Loans Out the Door: In 2022, our Loan Programs Office (LPO) made its first loans in over three years. In June, LPO announced a $504 million loan guarantee to the Advanced Clean Energy Storage project in Utah to help finance the construction of the largest clean hydrogen storage facility in the world—LPO’s first loan guarantee for a clean energy project in nearly a decade. The following month, LPO announced the financial close for a $102.1 million loan to Syrah Technologies for the expansion of a processing facility for a critical material used in lithium-ion batteries for electric vehicles and other clean energy technologies—the first loan from the Advanced Technology Vehicles Manufacturing Loan Program in over a decade. In December, LPO announced a $2.5 billion loan to Ultium Cells to build help finance the construction of new lithium-ion battery cell manufacturing facilities in Ohio, Tennessee, and Michigan to support the domestic EV industry.

Hosted a World Premier Clean Energy Conference: In September, DOE hosted delegations from 33 countries, over 400 energy CEOs, and thousands of industry and advocacy leaders in Pittsburgh for the first-ever Global Clean Energy Action Forum. The event also convened the 13th Clean Energy Ministerial and 7th Mission Innovation Ministerial, two essential international platforms for collaboration on clean energy innovation and deployment. At the Forum, Secretary Granholm announced commitments from 16 countries to invest $94 billion in clean energy demonstration projects, exceeding a goal set by President Biden in June and meeting it four years early.

Tribal Engagement: This year, DOE’s Office of Indian Energy Policy and Programs hosted the seventh Tribal Energy Summit—and the first focused on clean energy and collaborative dialogue. The DOE awarded $9 million to 13 tribal communities to enhance their energy resilience and announced $35 million in new funding opportunities to deploy clean energy technology on Tribal lands and power unelectrified Tribal buildings. The DOE also extended direct lending to tribes through our Loan Programs Office and gained $20 billion in loan authority for projects on tribal lands through the IRA. In December, Secretary Granholm signed a Memorandum of Understanding with the Navajo Nation to ensure the benefits of President Biden’s clean energy agenda are equitable, just, and inclusive of Tribal Nation partners.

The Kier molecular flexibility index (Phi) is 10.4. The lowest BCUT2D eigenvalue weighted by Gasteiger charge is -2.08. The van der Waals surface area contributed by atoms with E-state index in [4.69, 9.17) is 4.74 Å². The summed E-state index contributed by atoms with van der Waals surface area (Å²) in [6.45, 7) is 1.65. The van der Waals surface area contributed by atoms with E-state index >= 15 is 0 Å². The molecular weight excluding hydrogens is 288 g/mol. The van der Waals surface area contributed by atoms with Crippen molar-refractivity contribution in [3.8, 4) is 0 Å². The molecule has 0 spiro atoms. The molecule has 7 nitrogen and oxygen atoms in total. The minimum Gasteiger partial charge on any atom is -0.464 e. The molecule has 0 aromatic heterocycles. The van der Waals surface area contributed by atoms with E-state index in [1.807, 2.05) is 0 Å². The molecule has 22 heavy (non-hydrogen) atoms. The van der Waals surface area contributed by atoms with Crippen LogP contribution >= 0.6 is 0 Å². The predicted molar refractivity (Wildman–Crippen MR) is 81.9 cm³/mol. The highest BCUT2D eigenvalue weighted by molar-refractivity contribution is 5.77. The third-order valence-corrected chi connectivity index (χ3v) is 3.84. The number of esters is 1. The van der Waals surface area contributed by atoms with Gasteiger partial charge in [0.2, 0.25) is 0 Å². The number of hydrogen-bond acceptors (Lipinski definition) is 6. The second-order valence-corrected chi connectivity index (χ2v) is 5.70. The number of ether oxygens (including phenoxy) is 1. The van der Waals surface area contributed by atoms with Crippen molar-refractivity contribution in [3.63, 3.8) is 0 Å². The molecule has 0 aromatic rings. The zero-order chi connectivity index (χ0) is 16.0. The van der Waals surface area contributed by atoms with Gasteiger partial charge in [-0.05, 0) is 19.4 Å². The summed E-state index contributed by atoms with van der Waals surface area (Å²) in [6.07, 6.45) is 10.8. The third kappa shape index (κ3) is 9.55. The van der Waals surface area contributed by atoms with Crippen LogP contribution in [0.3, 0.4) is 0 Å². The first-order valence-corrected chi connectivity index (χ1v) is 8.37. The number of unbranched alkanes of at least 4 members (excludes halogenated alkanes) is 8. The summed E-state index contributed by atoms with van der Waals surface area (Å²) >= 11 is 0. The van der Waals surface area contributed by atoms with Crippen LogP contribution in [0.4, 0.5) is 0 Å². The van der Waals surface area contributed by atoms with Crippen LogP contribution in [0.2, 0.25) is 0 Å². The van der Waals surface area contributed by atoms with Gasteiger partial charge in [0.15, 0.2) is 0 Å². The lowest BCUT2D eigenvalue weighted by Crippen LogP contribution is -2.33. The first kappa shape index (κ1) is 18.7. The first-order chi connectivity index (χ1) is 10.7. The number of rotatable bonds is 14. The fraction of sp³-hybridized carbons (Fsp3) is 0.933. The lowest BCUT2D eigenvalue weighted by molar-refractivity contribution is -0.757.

Implementing Justice40 Initiative: In July, DOE released a list of 144 Justice40 covered programs across 23 program offices that support President Biden’s Justice40 Initiative, which aims to ensure Federal agencies deliver 40% of the overall benefits of climate, clean energy, affordable and sustainable housing, clean water, and other investments to disadvantaged communities

Westinghouse Nuclear Deal: Following DOE-led engagement with Poland on civil nuclear cooperation, Poland selected the U.S.-based nuclear power company Westinghouse to develop the country’s first nuclear reactors. The Westinghouse selection will create or sustain 62,500 jobs across the U.S. and help advance Europe’s shift away from Russian oil and gas. 

Commitment to Puerto Rico: In February, DOE joined the Departments of Homeland Security and Housing and Urban Development, along with the Commonwealth of Puerto Rico, to enhance collaboration and kickstart the PR100 Study—a community-driven, locally tailored roadmap to help Puerto Rico meet its target of 100% renewable electricity, improve power sector resiliency, and increase access to more affordable energy and cleaner air. Following Hurricane Fiona, the Biden-Harris Administration doubled down on this effort with the creation of the Puerto Rico Grid Modernization and Recovery Team, led by DOE, to help identify and overcome impediments to rapid deployment of clean, reliable, affordable power infrastructure and to expedite current rebuilding activities.

Higher Standards for Climate Action: The Biden-Harris Administration has taken bold steps to increase energy efficiency standards and reduce carbon pollution from federal buildings, National Labs, and households throughout the country. DOE has announced new rules for stronger efficiency standards for light bulbs and for the first time ever, is establishing a firm timetable to reduce the government’s carbon footprint in new and existing federal facilities, which would save taxpayers $8 million annually. The Biden-Harris Administration has now taken more than 110 actions this year to strengthen energy efficiency standards and save the average family at least $100 annually through lower energy bills in the years to come.